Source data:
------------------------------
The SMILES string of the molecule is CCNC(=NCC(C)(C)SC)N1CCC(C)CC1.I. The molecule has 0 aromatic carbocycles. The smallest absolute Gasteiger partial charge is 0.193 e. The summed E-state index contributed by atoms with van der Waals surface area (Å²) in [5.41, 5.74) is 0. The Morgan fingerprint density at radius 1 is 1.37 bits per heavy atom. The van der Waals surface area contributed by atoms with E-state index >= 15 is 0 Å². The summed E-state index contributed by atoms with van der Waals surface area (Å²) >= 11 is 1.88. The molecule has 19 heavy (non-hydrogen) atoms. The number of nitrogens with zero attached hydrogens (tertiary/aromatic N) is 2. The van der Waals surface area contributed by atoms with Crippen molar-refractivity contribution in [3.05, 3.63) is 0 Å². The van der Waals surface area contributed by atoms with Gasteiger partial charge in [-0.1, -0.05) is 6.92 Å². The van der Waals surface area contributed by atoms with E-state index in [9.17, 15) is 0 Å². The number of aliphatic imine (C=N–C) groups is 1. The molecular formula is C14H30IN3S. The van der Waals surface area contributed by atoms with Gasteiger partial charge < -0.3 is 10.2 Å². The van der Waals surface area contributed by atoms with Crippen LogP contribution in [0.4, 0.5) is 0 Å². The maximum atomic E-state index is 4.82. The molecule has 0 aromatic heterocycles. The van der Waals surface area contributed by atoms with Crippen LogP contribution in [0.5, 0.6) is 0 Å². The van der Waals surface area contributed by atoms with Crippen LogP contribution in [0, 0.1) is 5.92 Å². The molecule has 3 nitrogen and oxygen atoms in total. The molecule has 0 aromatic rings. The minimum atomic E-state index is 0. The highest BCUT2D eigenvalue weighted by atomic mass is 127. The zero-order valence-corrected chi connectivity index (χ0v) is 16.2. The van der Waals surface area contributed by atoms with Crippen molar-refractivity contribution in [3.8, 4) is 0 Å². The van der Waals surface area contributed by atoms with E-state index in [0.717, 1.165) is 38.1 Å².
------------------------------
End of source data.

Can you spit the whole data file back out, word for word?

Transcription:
The SMILES string of the molecule is CCNC(=NCC(C)(C)SC)N1CCC(C)CC1.I. The molecule has 0 aromatic carbocycles. The smallest absolute Gasteiger partial charge is 0.193 e. The summed E-state index contributed by atoms with van der Waals surface area (Å²) in [5.41, 5.74) is 0. The Morgan fingerprint density at radius 1 is 1.37 bits per heavy atom. The van der Waals surface area contributed by atoms with E-state index >= 15 is 0 Å². The summed E-state index contributed by atoms with van der Waals surface area (Å²) >= 11 is 1.88. The molecule has 19 heavy (non-hydrogen) atoms. The number of nitrogens with zero attached hydrogens (tertiary/aromatic N) is 2. The van der Waals surface area contributed by atoms with Crippen molar-refractivity contribution in [3.05, 3.63) is 0 Å². The van der Waals surface area contributed by atoms with Gasteiger partial charge in [-0.1, -0.05) is 6.92 Å². The van der Waals surface area contributed by atoms with E-state index in [9.17, 15) is 0 Å². The number of aliphatic imine (C=N–C) groups is 1. The molecular formula is C14H30IN3S. The van der Waals surface area contributed by atoms with Gasteiger partial charge < -0.3 is 10.2 Å². The van der Waals surface area contributed by atoms with Crippen LogP contribution in [0.4, 0.5) is 0 Å². The maximum atomic E-state index is 4.82. The molecule has 0 aromatic heterocycles. The van der Waals surface area contributed by atoms with Crippen LogP contribution in [0.5, 0.6) is 0 Å². The van der Waals surface area contributed by atoms with Crippen LogP contribution in [0, 0.1) is 5.92 Å². The molecule has 3 nitrogen and oxygen atoms in total. The molecule has 0 aromatic rings. The minimum atomic E-state index is 0. The highest BCUT2D eigenvalue weighted by atomic mass is 127. The zero-order valence-corrected chi connectivity index (χ0v) is 16.2. The van der Waals surface area contributed by atoms with Crippen molar-refractivity contribution in [3.8, 4) is 0 Å². The van der Waals surface area contributed by atoms with E-state index in [0.717, 1.165) is 38.1 Å².